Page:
A great hobby mystery

North Carolina GuyWhen our consignor approached us with the material that makes up this incredibly interesting lot, we felt we were absolutely up for the challenge.  The consignment consisted of a number of items, all initially purchased from an estate whose name has been lost to history, and included a large black and white photograph of a member of what we believe to be the Winston-Salem Twins of the North Carolina State League.  Also included was a side-written 1910-15 era Louisville Slugger bat, a well-worn pair of flannel baseball pants, a pair of heavy, red stirrup socks, and a pair of baseball spikes.  We had the player’s picture, his bat, his pants, his socks and his shoes – but not his name.

The only hint is side-written on the bat: in grease pencil, appears the first name “Glenn” and a last name that appears to begin with the letter “S.”  By heavily manipulating the bat image, there are a number of possible letters we can make out, but we cannot hazard a guess as to what it might be.

Winston Salem Player PhotoThe photo, framed to approximately 18 1/2″ x 23″, is large, and in its original, vintage frame, from McElfish Artistic Framing of Frostburg, MD.  While we could easily remove the backing from the frame to examine the back of the photo, doing so would likely ruin the frame and would certainly destroy the brittle backing, and so we are not likely to do it.

Winston Salem Bat BackThe bat is in very good condition, a gorgeous, early Louisville Slugger that has a crack on the reverse handle that has been repaired by a number of nails (quite long ago, as the nails are blended nicely into the bat’s patina), and there is quite a bit of grain separation, on both the front and back barrel.  The flannel pants are Spalding pants, soiled with age but in excellent condition, as are the socks.  The spikes are well worn but still intact, with some rust on the spikes themselves; our ball player had very small feet.  The photo is lovely, in what appears to be its original frame.  An outstanding collection, and an awesome mystery that we are still trying to solve!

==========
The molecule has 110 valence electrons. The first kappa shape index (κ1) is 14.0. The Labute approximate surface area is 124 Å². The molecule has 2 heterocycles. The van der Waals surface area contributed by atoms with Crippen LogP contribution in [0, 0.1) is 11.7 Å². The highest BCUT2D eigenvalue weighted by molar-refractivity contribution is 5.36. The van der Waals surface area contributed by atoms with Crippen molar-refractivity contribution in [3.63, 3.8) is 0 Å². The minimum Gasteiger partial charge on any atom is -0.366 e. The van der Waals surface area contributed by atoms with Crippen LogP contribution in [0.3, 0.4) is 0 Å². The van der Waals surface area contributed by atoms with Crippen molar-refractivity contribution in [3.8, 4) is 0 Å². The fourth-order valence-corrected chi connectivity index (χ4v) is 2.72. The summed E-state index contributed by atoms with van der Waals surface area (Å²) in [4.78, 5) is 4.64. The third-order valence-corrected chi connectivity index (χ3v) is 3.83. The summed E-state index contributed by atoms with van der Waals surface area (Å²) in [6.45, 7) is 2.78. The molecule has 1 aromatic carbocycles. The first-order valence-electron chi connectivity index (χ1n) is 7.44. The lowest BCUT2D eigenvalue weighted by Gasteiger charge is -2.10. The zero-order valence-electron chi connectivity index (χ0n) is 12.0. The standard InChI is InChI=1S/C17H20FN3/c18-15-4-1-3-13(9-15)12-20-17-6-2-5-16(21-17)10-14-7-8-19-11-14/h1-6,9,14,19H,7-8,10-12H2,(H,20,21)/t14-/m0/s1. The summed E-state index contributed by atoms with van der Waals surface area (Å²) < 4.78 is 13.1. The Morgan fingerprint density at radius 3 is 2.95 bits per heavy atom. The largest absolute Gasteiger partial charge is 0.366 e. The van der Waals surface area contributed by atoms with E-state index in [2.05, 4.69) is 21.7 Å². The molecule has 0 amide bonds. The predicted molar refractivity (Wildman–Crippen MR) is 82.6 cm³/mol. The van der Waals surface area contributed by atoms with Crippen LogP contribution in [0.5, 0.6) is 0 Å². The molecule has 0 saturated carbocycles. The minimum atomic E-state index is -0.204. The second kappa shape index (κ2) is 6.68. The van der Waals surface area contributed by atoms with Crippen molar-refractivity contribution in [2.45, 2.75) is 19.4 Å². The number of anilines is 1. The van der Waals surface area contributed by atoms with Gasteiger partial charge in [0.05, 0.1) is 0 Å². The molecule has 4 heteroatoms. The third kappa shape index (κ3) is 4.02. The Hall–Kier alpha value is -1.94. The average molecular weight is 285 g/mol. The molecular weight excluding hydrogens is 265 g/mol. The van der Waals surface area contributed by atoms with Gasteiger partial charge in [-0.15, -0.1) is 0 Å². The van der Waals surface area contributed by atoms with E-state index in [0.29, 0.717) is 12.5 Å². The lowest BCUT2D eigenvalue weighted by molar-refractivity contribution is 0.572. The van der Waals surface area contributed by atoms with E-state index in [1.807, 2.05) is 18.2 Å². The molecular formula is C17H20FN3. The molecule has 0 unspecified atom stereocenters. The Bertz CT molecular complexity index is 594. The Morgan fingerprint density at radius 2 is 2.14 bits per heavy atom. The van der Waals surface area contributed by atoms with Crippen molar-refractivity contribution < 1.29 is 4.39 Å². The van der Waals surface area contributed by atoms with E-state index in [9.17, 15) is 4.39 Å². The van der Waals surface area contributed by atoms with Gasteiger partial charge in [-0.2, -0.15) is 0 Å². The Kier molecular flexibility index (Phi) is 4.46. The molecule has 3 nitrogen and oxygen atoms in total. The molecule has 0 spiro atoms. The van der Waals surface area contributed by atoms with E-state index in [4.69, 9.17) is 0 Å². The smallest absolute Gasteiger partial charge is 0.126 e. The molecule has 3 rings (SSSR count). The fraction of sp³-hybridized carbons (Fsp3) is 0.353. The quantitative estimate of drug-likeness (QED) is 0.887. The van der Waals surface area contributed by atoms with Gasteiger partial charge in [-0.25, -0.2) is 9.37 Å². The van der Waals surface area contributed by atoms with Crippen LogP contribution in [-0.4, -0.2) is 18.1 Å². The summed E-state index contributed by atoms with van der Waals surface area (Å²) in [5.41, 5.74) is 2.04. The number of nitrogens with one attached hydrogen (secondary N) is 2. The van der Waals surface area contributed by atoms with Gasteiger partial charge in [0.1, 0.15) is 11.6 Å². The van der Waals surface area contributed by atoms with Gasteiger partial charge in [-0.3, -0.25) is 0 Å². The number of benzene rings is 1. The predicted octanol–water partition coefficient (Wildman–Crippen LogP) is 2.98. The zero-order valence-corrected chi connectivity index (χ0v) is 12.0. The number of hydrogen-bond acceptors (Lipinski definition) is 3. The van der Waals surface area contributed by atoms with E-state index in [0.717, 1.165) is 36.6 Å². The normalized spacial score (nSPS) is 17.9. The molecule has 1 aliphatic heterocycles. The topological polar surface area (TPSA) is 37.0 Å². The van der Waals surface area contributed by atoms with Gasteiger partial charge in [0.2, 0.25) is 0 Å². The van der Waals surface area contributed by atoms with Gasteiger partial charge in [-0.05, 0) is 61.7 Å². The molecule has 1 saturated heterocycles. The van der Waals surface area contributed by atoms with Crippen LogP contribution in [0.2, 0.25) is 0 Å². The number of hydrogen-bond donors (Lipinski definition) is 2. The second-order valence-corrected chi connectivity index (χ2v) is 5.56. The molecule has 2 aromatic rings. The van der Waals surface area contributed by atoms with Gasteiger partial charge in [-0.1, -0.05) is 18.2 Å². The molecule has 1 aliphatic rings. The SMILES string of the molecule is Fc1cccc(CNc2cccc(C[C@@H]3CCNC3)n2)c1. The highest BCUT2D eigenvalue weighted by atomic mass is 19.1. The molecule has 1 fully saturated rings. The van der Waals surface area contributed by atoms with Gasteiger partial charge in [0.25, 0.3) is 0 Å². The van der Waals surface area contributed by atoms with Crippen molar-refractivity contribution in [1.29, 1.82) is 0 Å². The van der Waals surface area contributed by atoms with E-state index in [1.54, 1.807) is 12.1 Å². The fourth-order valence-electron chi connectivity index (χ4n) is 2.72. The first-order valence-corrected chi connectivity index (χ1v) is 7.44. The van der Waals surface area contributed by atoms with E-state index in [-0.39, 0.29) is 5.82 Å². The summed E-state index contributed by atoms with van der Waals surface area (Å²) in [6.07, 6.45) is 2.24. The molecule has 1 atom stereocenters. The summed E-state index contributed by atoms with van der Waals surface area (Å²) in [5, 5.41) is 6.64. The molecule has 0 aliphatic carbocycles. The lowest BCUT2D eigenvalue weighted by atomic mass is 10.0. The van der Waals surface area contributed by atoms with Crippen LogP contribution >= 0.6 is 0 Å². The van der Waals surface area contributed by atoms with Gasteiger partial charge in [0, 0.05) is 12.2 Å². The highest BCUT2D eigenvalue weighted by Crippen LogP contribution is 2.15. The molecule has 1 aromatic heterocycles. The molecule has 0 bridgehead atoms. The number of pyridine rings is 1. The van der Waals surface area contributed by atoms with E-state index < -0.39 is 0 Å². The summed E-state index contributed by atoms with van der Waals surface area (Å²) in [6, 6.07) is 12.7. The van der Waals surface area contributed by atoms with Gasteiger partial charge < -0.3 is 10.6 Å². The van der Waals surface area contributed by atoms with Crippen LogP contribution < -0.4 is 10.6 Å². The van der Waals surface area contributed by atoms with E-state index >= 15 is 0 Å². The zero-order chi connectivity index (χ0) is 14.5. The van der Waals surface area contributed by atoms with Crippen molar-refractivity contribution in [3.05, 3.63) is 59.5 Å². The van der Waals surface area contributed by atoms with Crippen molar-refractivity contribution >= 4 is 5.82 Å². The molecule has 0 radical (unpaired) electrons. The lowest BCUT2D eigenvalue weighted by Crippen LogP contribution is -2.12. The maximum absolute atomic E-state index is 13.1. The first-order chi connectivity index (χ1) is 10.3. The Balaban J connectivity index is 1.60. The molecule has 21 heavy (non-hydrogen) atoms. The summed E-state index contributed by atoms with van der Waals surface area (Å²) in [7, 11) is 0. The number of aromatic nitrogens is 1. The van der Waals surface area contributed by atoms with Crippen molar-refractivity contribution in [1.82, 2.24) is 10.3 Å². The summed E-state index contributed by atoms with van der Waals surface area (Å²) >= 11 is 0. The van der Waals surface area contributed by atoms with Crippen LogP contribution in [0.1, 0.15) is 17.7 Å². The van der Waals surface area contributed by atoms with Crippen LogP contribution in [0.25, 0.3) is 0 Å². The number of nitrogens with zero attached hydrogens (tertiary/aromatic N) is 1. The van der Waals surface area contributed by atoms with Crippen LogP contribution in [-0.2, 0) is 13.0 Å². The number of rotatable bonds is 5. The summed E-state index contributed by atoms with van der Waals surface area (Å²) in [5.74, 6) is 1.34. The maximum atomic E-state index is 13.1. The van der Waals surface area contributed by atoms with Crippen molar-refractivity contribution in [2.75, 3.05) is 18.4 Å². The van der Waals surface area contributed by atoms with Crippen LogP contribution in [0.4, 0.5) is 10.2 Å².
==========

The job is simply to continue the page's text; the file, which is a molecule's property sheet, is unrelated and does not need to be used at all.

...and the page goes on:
8 thoughts on “A great hobby mystery”

  1. Really tough to say. The first letter appears to be an S. The second letter isn’t as easy – could be a TR, could be a W, could be an IR. Fourth letter is probably an A. If you enlarge the photo of the bat barrel in your browser, that’s about the most detail I can get out of the photo. And of course I can’t seem to find anyone on the team – in any season – with a name that’s close.

  2. What I was thinking is, wonder if he was one of those trial players they signed. Back then they signed people on their word hey I am a good playe4. Maybe he didn’t play at all. Just rode the bench and disappeared. That happened alot back then too.

    1. It’s entirely possible. The bat is what makes it interesting to me, since it’s clearly a side-written, pro-model bat. How did the player wind up with this bat? Does the side writing even belong to the player? I suspect we might have better luck looking at the picture of the player than the bat. Pictures from these teams are tough to find, though.

  3. I won this lot and am going to see if there’s anything written on the back of the photo by having it professionally removed from frame. Good possibility players name is on back of photo!

    1. Please let us know, AJ – I didn’t want to take it out of the frame, but it’s very likely that there’s writing on the back. Good luck!

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